Athletics: Eliud Kipchoge wins London Marathon for record fourth time

LONDON (NYTIMES) – Eliud Kipchoge, the world’s most decorated marathon runner, beat the rest of the men’s field at the London Marathon on Sunday (April 28) for a record fourth time.

Kipchoge, 34, who is from Kenya, completed his victory in 2 hours, 2 minutes, 37 seconds – the second-fastest marathon time on record.

Brigid Kosgei, 25, also of Kenya, won the women’s race in 2 hours, 18 minutes, 20 seconds. She fought off the challenge of another Kenyan, the 35-year-old defending champion, Vivian Cheruiyot.

Mo Farah, one of Britain’s most successful track athletes and a favourite to win the men’s race, finished fifth. The last time he ran the London race, he placed third.

“I’m definitely disappointed,” Farah, 36, told BBC Sport on Sunday. “Training’s gone well, but it’s one of these days.”

Daniel Romanchuk, 20, of the United States and Manuela Schar, 34, of Switzerland won the wheelchair races.

About 43,000 took part in the London Marathon, breaking the event’s record and making this year’s race, the 39th, the biggest yet, the organisers said in a statement.

Kipchoge told BBC Sport: “I’m happy to win on the streets of London for the fourth time and to make history. The crowd in London is wonderful, and that spirit pushed me.”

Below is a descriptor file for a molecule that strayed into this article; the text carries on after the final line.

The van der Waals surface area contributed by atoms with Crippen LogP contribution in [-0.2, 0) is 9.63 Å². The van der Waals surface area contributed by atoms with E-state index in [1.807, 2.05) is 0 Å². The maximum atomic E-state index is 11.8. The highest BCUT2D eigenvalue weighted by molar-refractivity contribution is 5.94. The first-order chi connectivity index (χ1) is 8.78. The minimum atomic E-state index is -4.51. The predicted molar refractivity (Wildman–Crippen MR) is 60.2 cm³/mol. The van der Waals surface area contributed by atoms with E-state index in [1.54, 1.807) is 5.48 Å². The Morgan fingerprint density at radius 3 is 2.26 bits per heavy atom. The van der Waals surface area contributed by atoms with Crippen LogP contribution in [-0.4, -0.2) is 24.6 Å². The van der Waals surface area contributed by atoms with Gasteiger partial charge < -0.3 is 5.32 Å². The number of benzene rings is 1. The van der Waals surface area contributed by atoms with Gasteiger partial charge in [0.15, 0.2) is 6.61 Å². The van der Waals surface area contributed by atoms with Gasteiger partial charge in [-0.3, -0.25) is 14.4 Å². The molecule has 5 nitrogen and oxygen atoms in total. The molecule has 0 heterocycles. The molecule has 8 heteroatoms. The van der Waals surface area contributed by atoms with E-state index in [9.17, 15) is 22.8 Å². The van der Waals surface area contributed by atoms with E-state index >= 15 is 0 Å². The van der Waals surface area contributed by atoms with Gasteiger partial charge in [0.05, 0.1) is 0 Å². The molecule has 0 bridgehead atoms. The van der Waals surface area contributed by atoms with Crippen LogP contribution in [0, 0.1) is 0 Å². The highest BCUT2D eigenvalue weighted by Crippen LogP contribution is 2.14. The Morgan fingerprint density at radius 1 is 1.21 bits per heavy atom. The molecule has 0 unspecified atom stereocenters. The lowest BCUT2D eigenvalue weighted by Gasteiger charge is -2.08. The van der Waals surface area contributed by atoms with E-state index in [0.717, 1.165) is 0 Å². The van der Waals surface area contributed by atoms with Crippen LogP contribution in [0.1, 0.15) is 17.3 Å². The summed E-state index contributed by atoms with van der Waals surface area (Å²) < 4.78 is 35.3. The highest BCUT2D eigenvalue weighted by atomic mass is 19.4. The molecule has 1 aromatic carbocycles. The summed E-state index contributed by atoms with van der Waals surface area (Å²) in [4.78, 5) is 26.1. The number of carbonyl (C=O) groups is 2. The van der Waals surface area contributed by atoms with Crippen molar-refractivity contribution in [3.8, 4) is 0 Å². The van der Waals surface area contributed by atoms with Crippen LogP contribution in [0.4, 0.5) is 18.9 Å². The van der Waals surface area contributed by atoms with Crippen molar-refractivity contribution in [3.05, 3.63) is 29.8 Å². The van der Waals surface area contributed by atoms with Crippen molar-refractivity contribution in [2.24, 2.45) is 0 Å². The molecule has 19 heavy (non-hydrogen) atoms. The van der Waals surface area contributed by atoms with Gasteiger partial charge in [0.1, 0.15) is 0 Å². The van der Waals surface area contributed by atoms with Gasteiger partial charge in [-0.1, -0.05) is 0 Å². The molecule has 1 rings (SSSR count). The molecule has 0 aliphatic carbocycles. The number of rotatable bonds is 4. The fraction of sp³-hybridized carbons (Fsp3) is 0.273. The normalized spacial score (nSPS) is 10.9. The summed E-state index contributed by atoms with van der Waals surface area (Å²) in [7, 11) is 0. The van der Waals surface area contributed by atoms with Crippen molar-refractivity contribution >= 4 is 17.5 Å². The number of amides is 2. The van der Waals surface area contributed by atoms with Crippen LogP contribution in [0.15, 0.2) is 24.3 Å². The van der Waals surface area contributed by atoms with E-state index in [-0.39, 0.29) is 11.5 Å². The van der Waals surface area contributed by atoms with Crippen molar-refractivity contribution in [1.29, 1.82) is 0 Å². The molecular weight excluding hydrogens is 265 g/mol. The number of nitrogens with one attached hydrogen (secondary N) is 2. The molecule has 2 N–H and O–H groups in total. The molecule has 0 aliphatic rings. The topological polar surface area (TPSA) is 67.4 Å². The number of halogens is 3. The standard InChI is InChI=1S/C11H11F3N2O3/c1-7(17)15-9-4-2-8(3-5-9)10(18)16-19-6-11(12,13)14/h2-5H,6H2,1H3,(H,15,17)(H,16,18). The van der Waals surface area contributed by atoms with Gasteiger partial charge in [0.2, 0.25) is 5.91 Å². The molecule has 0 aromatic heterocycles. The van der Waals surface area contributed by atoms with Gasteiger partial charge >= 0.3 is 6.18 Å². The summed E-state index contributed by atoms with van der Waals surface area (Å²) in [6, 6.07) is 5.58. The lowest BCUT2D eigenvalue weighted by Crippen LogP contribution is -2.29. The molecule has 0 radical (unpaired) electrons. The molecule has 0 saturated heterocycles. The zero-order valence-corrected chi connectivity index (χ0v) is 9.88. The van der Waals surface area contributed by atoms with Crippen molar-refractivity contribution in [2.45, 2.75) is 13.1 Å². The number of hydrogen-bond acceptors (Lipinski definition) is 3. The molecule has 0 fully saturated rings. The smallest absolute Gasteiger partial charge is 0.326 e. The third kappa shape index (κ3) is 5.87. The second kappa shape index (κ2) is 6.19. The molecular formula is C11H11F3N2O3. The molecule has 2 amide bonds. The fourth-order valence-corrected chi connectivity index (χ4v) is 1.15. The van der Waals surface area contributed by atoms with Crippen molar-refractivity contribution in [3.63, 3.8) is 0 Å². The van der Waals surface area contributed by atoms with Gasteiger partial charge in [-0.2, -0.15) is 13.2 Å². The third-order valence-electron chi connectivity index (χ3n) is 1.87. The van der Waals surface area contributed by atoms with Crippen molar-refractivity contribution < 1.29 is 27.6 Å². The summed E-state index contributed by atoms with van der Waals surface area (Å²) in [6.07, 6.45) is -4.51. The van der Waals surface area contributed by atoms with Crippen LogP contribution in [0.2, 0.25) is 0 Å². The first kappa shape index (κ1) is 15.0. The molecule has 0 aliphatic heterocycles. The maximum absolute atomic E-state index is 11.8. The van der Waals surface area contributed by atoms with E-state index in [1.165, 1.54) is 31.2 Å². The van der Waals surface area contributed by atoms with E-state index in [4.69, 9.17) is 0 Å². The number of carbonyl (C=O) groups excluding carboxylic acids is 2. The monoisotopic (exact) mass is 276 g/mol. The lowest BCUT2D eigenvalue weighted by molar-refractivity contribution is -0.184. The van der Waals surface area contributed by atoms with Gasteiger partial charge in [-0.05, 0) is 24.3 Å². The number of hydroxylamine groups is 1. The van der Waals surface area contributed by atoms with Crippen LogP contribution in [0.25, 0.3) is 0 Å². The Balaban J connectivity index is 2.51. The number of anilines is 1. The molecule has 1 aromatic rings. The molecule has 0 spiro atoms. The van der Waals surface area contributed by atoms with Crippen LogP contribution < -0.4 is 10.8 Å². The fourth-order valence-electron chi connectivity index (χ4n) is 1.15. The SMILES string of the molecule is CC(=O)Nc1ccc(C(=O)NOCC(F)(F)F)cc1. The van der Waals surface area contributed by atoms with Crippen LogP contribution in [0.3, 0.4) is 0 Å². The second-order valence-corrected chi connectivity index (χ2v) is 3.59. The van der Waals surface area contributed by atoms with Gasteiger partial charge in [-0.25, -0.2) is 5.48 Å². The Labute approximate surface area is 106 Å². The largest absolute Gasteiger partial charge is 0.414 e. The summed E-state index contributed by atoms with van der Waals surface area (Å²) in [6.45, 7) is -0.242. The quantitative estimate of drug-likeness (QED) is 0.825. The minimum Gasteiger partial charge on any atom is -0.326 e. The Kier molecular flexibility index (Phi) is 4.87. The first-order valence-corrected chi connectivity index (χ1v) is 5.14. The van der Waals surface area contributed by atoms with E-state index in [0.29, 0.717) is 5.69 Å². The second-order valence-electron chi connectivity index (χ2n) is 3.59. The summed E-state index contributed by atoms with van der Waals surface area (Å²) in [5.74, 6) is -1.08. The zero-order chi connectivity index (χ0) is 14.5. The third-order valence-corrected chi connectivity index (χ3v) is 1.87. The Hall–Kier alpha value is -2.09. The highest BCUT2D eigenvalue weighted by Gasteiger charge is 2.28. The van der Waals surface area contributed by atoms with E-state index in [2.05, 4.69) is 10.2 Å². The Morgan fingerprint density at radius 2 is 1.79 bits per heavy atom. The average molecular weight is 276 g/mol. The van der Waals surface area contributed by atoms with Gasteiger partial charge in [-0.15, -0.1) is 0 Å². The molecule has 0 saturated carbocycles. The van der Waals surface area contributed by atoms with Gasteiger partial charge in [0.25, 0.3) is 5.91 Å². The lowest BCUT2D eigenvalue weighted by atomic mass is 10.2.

Kosgei told the broadcaster that she was delighted to have smashed her personal best in winning the race.

“I am over the moon with that,” she said. “I always promise myself in the last mile that I would never run another step. But this is not my retirement.”

In the prelude to the marathon, observers had wondered how Farah’s feud with a former world-class long-distance runner, Haile Gebrselassie of Ethiopia, would affect his performance. The dispute spilled into the open last week, when Farah revealed he had recently been the victim of a theft in a hotel that Gebrselassie, 46, owns outside Addis Ababa, the Ethiopian capital.

Farah had spent the last few months training there, and he accused the Ethiopian, once regarded as the world’s greatest distance runner, of ignoring his requests for aid.

The British athlete said the dispute had not distracted him at all.

“It’s all about London Marathon,” he said. “I didn’t mean to take any limelight away from the sport, but at the same time I just put my head down and did what I needed to do.”

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